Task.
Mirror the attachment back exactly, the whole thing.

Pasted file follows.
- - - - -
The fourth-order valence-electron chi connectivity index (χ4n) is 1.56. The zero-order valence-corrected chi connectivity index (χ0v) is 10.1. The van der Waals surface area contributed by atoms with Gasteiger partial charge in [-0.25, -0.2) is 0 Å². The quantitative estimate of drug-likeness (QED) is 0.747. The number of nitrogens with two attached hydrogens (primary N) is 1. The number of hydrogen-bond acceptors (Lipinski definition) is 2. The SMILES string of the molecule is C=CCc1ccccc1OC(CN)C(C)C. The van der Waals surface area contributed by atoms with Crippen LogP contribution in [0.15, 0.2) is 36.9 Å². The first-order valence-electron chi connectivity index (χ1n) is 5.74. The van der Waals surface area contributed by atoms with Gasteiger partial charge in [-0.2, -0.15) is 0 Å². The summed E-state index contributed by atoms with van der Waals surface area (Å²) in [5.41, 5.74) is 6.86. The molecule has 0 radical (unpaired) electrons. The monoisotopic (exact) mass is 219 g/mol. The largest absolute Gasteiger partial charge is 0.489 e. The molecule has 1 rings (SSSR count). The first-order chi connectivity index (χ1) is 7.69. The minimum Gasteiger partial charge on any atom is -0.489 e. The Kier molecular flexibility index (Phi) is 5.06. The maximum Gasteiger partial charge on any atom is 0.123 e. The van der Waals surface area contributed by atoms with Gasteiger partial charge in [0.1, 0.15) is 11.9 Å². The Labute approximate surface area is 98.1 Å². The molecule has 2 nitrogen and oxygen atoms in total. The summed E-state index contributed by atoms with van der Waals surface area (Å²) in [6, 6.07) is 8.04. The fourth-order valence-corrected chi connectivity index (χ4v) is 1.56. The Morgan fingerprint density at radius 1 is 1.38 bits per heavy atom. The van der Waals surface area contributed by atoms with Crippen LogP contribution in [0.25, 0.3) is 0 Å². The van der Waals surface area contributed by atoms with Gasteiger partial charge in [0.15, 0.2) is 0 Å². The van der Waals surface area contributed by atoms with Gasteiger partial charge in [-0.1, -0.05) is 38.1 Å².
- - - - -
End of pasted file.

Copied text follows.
The fourth-order valence-electron chi connectivity index (χ4n) is 1.56. The zero-order valence-corrected chi connectivity index (χ0v) is 10.1. The van der Waals surface area contributed by atoms with Gasteiger partial charge in [-0.25, -0.2) is 0 Å². The quantitative estimate of drug-likeness (QED) is 0.747. The number of nitrogens with two attached hydrogens (primary N) is 1. The number of hydrogen-bond acceptors (Lipinski definition) is 2. The SMILES string of the molecule is C=CCc1ccccc1OC(CN)C(C)C. The van der Waals surface area contributed by atoms with Crippen LogP contribution in [0.15, 0.2) is 36.9 Å². The first-order valence-electron chi connectivity index (χ1n) is 5.74. The van der Waals surface area contributed by atoms with Gasteiger partial charge in [-0.2, -0.15) is 0 Å². The summed E-state index contributed by atoms with van der Waals surface area (Å²) in [5.41, 5.74) is 6.86. The molecule has 0 radical (unpaired) electrons. The monoisotopic (exact) mass is 219 g/mol. The largest absolute Gasteiger partial charge is 0.489 e. The molecule has 1 rings (SSSR count). The first-order chi connectivity index (χ1) is 7.69. The minimum Gasteiger partial charge on any atom is -0.489 e. The Kier molecular flexibility index (Phi) is 5.06. The maximum Gasteiger partial charge on any atom is 0.123 e. The van der Waals surface area contributed by atoms with Gasteiger partial charge in [0.1, 0.15) is 11.9 Å². The Labute approximate surface area is 98.1 Å². The molecule has 2 nitrogen and oxygen atoms in total. The summed E-state index contributed by atoms with van der Waals surface area (Å²) in [6, 6.07) is 8.04. The fourth-order valence-corrected chi connectivity index (χ4v) is 1.56. The Morgan fingerprint density at radius 1 is 1.38 bits per heavy atom. The van der Waals surface area contributed by atoms with Crippen LogP contribution in [0.25, 0.3) is 0 Å². The van der Waals surface area contributed by atoms with Gasteiger partial charge in [0.15, 0.2) is 0 Å². The van der Waals surface area contributed by atoms with Gasteiger partial charge in [-0.1, -0.05) is 38.1 Å².